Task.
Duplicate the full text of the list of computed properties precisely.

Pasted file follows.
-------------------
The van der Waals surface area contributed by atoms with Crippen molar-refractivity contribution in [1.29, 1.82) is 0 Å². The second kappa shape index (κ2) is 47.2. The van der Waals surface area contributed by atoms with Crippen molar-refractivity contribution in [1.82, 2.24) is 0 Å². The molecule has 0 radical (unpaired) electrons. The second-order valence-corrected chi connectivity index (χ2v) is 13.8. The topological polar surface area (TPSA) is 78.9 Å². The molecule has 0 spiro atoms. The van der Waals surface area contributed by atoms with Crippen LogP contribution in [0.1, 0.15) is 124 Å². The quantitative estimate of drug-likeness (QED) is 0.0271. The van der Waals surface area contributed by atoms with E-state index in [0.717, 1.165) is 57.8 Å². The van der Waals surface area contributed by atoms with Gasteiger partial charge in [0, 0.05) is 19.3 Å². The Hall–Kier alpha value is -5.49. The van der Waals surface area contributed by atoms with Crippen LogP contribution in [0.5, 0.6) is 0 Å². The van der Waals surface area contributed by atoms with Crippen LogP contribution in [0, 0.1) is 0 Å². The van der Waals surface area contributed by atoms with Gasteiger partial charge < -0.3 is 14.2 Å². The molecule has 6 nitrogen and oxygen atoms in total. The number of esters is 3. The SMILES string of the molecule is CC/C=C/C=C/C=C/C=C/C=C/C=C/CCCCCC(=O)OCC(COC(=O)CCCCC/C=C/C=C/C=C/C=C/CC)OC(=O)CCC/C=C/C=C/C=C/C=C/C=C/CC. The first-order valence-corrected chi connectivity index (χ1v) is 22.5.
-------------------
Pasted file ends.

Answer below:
The van der Waals surface area contributed by atoms with Crippen molar-refractivity contribution in [1.29, 1.82) is 0 Å². The second kappa shape index (κ2) is 47.2. The van der Waals surface area contributed by atoms with Crippen molar-refractivity contribution in [1.82, 2.24) is 0 Å². The molecule has 0 radical (unpaired) electrons. The second-order valence-corrected chi connectivity index (χ2v) is 13.8. The topological polar surface area (TPSA) is 78.9 Å². The molecule has 0 spiro atoms. The van der Waals surface area contributed by atoms with Crippen LogP contribution in [0.1, 0.15) is 124 Å². The quantitative estimate of drug-likeness (QED) is 0.0271. The van der Waals surface area contributed by atoms with E-state index in [0.717, 1.165) is 57.8 Å². The van der Waals surface area contributed by atoms with Gasteiger partial charge in [0, 0.05) is 19.3 Å². The Hall–Kier alpha value is -5.49. The van der Waals surface area contributed by atoms with Crippen LogP contribution in [0.5, 0.6) is 0 Å². The van der Waals surface area contributed by atoms with Crippen LogP contribution in [0, 0.1) is 0 Å². The van der Waals surface area contributed by atoms with Gasteiger partial charge < -0.3 is 14.2 Å². The molecule has 6 nitrogen and oxygen atoms in total. The number of esters is 3. The SMILES string of the molecule is CC/C=C/C=C/C=C/C=C/C=C/C=C/CCCCCC(=O)OCC(COC(=O)CCCCC/C=C/C=C/C=C/C=C/CC)OC(=O)CCC/C=C/C=C/C=C/C=C/C=C/CC. The first-order valence-corrected chi connectivity index (χ1v) is 22.5.